The Problem with Closets, or, Bustin’ Loose

Sunday, August 18th, 2013

Recently I received a complaint from Mr. Newman Goat. He said I’ve been crabby. He said he’s been finding me sitting around doing nothing, with a grim expression on my face, grumbling phrases like, “what a mess” and “no more storage space” and “it’s gonna take forever”. His analysis is that I’ve been suffering from deep, clinical procrastination, a medical condition not generally experienced by caprines but well known amongst adult humans.

I told him he just didn’t get it. “When is the last time YOU had to clean your closet,” was my not so clever comeback. Goats have at least two distinct advantages over humans. First, they travel light. Second, they don’t seem to have any issues with putting things off. When action is needed, things happen. Obstacles: knock ‘em down. Annoying people: head-butt them. Paperwork: eat it. Afterwards, burp and take a sunbath.

I’ve been thinking about my cluttered closets for at least a year; and if I am to be truthful, it may be closer to 3 years. I won’t admit to more than that. They remind me of my college roommate’s space. She was, quite possibly, the messiest person I’ve ever known. She slept amongst laundry, clothes hangers, books, backpacks, foodstuffs… When she entered her room, she would wave her hands and shout, “back! back!” I thought it was really funny, but I was a very neat person back then and had obviously no sympathy, and it irritated her when I laughed.

That’s the problem with highly efficient people and goats. Total lack of sympathy. They have no idea what it’s like to have to apply your foot to a door that won’t close.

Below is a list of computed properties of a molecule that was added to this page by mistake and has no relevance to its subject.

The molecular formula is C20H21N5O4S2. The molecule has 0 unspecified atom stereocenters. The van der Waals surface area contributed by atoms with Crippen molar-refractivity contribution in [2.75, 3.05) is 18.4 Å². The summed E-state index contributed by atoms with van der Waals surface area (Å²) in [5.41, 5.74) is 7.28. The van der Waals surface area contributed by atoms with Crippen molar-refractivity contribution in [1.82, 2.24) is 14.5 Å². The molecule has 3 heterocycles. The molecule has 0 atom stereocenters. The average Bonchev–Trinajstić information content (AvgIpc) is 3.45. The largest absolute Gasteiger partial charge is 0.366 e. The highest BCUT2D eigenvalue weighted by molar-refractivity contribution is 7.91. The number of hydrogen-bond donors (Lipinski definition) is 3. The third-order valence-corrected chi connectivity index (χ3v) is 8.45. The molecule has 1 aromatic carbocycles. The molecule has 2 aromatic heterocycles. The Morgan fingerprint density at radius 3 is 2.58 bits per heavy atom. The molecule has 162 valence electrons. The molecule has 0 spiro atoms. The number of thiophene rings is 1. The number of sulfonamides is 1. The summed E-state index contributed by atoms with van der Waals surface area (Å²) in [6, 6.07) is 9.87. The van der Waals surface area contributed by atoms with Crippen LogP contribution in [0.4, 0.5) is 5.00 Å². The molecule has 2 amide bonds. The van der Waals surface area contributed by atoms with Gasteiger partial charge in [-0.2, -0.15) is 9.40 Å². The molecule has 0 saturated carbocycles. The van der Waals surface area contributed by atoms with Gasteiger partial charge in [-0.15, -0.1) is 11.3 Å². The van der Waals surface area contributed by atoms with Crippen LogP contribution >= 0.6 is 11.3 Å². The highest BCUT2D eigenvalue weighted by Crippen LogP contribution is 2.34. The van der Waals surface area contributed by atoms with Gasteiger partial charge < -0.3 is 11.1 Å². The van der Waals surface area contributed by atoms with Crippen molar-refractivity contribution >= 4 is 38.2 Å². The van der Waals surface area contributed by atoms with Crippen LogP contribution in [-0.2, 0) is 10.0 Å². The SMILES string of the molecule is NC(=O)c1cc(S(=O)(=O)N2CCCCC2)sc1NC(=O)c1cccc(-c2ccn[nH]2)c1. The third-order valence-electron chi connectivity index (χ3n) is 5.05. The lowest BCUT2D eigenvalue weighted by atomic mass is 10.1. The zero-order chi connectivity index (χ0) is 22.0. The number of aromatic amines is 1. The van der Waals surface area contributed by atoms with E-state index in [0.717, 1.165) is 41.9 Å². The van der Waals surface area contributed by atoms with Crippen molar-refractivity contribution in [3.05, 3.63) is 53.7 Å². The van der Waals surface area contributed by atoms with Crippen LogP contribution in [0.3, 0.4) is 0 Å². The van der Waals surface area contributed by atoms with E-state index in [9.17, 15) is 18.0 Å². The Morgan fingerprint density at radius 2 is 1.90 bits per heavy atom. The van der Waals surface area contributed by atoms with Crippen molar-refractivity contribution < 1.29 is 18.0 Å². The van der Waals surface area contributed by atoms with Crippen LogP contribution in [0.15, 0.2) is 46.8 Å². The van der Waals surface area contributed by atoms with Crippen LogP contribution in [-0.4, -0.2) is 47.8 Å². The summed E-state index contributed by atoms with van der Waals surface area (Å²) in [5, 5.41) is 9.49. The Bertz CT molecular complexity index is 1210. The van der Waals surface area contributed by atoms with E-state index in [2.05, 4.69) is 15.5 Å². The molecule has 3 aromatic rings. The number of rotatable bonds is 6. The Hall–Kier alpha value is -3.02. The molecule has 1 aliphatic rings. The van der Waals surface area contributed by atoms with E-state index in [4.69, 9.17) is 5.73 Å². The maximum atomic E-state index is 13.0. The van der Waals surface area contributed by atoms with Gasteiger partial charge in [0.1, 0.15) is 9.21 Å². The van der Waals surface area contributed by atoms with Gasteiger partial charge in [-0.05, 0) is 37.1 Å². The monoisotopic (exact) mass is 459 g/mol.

Goats also love to create chaos. Quite possibly it’s because they don’t need to take responsibility for the consequences. Newman has been known to break up a civilized picnic in a matter of minutes, raiding table contents and sending diners shrieking; he has tossed the contents of visitors’ neat city cars, torn down (and eaten) signs, raided the barn loft, the tack room, the feed storage area; he’s made numerous forays into my house, re-sorting my office and living room and ending up hanging out on the sofa (love those soft cushions).

It’s not a secret that many people admire Newman. Despite the bruises he’s inflicted on me, I do too. He’s sort of a role model: he has no self-consciousness or self-doubts. Imagine not having self- doubts. He’s direct. He never lies. And when things need stirring up, by God, he stirs them up.

They say that adults need to have something repeated to them 7 times to learn it. I’ve lost count, but probably it was indeed the seventh (or seven hundredth) time I looked at those closet doors with disgust and dread. And goat-like, I decided to stir things up. I raided those closets. Tossed things right and left, and some stuff even made it into trash bags. I sorted, cleaned, and ended up with unbelievably clean closets and a house full of papers that need sorting (I draw the line at eating them). I busted loose.

Last night I had a conversation with Newman and told him how pleased I was with myself. He looked at me sideways, and just said, “caprine diem, baby, caprine diem” (those Romans were always spelling things wrong). “Now what about the rest of your house?”

Till next time,

Farmer Anne
Star Gazing Farm 501(c)3
A haven for retired farm animals and wayward goats
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